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HISTORY

OF THE

REBELLION IN SCOTLAND,

IN 1715, 1716,

UNDER

THE EARL OF MAR,

Saturninus. Noble Patricians, patrons of my right,
Defend the justice of my cause with arms ;
And countrymen, my loving followers,
Plead my successive title with your swords :
I am his first-born son, that was the last
That wore the imperial diadem of Rome;
Then let my father's honours live in me,
Nor wrong mine age with this indignity.
Bassianus. Romans, friends, followers, favourers of

my right,
If ever Bassianus, Cæsar's son,
Were gracious in the eyes of royal Rome,
Keep then this passage to the Capitol ;
And suffer not dishonour to approach
Th' imperial seat, to virtue consecrate,
To justice, continence, and nobility:
But let desert in pure election shine;
And, Romans, fight for freedom in your choice.

Titus Andronicus.

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Speak, citizens, for England; who's your King ?

King John.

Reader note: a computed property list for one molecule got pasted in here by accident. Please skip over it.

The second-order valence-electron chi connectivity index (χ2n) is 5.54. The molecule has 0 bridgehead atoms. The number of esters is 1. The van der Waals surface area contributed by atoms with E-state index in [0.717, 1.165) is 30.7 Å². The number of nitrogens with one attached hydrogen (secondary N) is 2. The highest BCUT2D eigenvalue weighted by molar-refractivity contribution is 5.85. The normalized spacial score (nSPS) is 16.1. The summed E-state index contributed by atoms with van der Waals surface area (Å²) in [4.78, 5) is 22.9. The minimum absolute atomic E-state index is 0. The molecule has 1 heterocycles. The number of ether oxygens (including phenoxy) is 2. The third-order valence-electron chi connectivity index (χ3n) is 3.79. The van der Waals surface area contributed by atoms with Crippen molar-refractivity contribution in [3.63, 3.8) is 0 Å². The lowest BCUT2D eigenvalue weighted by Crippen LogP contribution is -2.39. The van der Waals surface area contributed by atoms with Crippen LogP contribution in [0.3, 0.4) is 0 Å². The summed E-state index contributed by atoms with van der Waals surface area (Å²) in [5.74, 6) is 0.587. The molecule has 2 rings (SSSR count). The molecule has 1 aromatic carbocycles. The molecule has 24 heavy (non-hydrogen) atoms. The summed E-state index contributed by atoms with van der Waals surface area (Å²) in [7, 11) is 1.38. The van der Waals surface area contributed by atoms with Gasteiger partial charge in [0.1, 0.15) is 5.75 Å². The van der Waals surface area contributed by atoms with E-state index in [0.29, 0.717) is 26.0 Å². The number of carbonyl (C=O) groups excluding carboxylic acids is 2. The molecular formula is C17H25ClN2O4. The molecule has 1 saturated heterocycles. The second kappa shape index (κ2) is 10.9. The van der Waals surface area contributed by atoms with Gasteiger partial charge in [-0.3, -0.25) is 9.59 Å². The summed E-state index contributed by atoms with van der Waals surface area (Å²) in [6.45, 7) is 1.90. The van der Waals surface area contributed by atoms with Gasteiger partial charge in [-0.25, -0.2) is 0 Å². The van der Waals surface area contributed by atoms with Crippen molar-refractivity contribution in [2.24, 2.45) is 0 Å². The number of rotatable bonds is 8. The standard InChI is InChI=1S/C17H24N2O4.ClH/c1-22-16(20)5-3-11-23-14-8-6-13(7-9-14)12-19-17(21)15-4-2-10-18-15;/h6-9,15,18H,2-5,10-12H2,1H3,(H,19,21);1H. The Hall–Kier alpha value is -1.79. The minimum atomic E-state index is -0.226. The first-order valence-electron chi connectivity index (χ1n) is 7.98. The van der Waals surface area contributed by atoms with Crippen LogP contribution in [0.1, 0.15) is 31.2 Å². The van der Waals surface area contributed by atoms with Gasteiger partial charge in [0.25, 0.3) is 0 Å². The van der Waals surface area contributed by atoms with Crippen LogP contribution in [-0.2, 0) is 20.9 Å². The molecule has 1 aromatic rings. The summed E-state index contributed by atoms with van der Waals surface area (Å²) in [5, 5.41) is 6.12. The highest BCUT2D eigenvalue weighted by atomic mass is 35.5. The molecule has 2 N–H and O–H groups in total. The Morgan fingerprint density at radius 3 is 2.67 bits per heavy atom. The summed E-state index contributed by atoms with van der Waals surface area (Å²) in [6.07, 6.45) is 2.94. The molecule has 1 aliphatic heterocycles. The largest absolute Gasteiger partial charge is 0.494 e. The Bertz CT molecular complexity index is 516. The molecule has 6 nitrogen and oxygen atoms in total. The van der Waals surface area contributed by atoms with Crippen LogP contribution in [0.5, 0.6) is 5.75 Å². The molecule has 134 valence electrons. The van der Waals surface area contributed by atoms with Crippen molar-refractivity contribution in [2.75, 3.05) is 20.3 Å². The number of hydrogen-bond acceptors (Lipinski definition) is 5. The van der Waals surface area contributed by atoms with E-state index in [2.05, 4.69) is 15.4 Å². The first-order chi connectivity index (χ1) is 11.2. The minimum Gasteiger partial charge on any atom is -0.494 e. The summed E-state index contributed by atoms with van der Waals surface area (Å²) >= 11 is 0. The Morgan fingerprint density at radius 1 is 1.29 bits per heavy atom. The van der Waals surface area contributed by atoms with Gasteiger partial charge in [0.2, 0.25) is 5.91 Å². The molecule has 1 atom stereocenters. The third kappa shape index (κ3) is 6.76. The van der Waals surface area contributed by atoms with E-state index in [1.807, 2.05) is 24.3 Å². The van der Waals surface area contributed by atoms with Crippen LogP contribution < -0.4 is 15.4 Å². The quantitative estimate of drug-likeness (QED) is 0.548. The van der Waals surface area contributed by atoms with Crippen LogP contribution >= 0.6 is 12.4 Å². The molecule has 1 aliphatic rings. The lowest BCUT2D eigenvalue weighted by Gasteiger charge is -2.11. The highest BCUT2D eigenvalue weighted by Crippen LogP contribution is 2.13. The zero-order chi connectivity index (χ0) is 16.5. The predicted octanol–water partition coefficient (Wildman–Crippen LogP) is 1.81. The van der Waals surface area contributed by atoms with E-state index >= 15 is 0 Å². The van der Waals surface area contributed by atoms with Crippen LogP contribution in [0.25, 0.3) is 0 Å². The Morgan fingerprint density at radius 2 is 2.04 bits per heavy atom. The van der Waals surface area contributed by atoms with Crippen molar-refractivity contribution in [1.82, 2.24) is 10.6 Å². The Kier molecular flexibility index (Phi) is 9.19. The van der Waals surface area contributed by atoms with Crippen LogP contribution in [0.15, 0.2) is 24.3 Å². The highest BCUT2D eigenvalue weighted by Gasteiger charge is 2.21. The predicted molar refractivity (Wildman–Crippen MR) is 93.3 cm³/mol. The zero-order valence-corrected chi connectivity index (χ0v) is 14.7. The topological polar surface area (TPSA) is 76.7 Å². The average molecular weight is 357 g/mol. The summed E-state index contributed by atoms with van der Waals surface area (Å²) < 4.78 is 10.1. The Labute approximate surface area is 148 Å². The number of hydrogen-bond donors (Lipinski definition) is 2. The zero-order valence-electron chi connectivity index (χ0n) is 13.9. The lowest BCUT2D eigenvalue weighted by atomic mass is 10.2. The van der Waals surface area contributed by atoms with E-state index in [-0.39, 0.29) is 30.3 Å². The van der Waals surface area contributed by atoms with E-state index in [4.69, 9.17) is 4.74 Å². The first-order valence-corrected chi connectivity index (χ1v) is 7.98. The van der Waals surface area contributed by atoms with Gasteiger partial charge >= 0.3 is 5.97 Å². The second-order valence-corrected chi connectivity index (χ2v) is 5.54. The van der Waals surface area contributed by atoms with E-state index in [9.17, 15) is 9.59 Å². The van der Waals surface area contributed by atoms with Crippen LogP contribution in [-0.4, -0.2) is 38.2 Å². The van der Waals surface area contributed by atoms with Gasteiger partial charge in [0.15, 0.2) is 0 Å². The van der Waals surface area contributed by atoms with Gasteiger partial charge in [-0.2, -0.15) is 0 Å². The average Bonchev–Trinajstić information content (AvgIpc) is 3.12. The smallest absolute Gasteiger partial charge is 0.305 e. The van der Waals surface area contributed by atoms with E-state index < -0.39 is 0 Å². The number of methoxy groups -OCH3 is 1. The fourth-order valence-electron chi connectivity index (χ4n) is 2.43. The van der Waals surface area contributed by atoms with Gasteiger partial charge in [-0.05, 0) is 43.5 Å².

It is related, that, on the 6th of December 1688, when the Queen of James the Second was in the act of flying from the kingdom, she was obliged to wait for an hour under the walls of Lambeth Church, till a hackney coach could be procured from the city, to convey her to the boat upon the Thames. She stood, with the Prince of Wales in her arms (then a child of four months), very imperfectly sbeltered from the heavy cold rain of a December night ; not a single attendant, out of all that formerly constituted her court, was there to cheer ber mind, or relieve the irksomeness of her burden ; and, as her eye wandered back upon the multitudinous lights of the far-spread city, she had ample time to compare the splendid retrospect of her fortunes, which that scene seemed to symbolize, with the dark future into which she was about to plunge. It is strange to think, that the interests of a great people should have depended, so much as they did, upon the fate of the miserable little infant which this desolate woman bore in her arms. Had a constable happened to come up during that hour, or had the coach been delayed, it is very probable that the House of Hanover would have never sat upon the throne-that we should have been spared the three rebellions of 1689, 1715, and 1745—that, indeed, a totally different turn would have been given to the fate of the British empire. It is vain, of course, to speculate upon wbat might have happened, but for certain little circumstances ; because, in the economy of both nations and individuals, little circumstances are perpetually affecting their fate; and what is there more in one little circumstance than in another? Yet there is something peculiarly striking in the matter alluded to. It is allowed to have been the grand error, or rather perhaps the only misfortune, of the great men who achieved. the Revolution, that they did not secure the person of the infant heir of King James, so as to educate him for eventual sovereignty in a style of politics and religion suitable to the wishes of the nation. By permitting his escape to France along with his parents, they insured his being brought up in principles which unGitted him for the government of the British nation ; and, thus inducing the necessity of adopting

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